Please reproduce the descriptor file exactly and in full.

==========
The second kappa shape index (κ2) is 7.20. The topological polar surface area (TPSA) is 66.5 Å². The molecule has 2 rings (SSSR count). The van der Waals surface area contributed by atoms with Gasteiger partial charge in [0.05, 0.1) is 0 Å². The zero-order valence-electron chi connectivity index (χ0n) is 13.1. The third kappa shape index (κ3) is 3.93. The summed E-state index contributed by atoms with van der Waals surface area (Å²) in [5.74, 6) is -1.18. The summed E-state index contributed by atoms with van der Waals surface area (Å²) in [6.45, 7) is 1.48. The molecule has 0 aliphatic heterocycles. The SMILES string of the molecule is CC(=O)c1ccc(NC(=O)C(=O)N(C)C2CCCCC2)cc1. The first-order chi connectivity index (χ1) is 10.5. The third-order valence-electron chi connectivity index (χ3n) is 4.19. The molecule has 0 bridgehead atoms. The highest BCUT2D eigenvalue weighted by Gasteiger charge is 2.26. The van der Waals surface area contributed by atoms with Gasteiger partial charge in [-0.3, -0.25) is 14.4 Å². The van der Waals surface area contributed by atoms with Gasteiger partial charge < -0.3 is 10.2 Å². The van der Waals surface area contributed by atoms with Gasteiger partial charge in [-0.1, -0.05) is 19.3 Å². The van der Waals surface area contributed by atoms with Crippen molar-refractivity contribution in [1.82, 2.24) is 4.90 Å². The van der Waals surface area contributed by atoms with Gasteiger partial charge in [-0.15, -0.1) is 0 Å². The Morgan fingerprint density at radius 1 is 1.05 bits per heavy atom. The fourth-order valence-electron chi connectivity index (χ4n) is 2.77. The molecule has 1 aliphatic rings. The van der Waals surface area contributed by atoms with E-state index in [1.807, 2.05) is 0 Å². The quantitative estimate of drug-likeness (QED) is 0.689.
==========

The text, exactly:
The second kappa shape index (κ2) is 7.20. The topological polar surface area (TPSA) is 66.5 Å². The molecule has 2 rings (SSSR count). The van der Waals surface area contributed by atoms with Gasteiger partial charge in [0.05, 0.1) is 0 Å². The zero-order valence-electron chi connectivity index (χ0n) is 13.1. The third kappa shape index (κ3) is 3.93. The summed E-state index contributed by atoms with van der Waals surface area (Å²) in [5.74, 6) is -1.18. The summed E-state index contributed by atoms with van der Waals surface area (Å²) in [6.45, 7) is 1.48. The molecule has 0 aliphatic heterocycles. The SMILES string of the molecule is CC(=O)c1ccc(NC(=O)C(=O)N(C)C2CCCCC2)cc1. The first-order chi connectivity index (χ1) is 10.5. The third-order valence-electron chi connectivity index (χ3n) is 4.19. The molecule has 0 bridgehead atoms. The highest BCUT2D eigenvalue weighted by Gasteiger charge is 2.26. The van der Waals surface area contributed by atoms with Gasteiger partial charge in [-0.3, -0.25) is 14.4 Å². The van der Waals surface area contributed by atoms with Gasteiger partial charge < -0.3 is 10.2 Å². The van der Waals surface area contributed by atoms with Gasteiger partial charge in [-0.1, -0.05) is 19.3 Å². The van der Waals surface area contributed by atoms with Crippen molar-refractivity contribution in [1.82, 2.24) is 4.90 Å². The van der Waals surface area contributed by atoms with Gasteiger partial charge in [-0.15, -0.1) is 0 Å². The Morgan fingerprint density at radius 1 is 1.05 bits per heavy atom. The fourth-order valence-electron chi connectivity index (χ4n) is 2.77. The molecule has 1 aliphatic rings. The van der Waals surface area contributed by atoms with E-state index in [1.807, 2.05) is 0 Å². The quantitative estimate of drug-likeness (QED) is 0.689.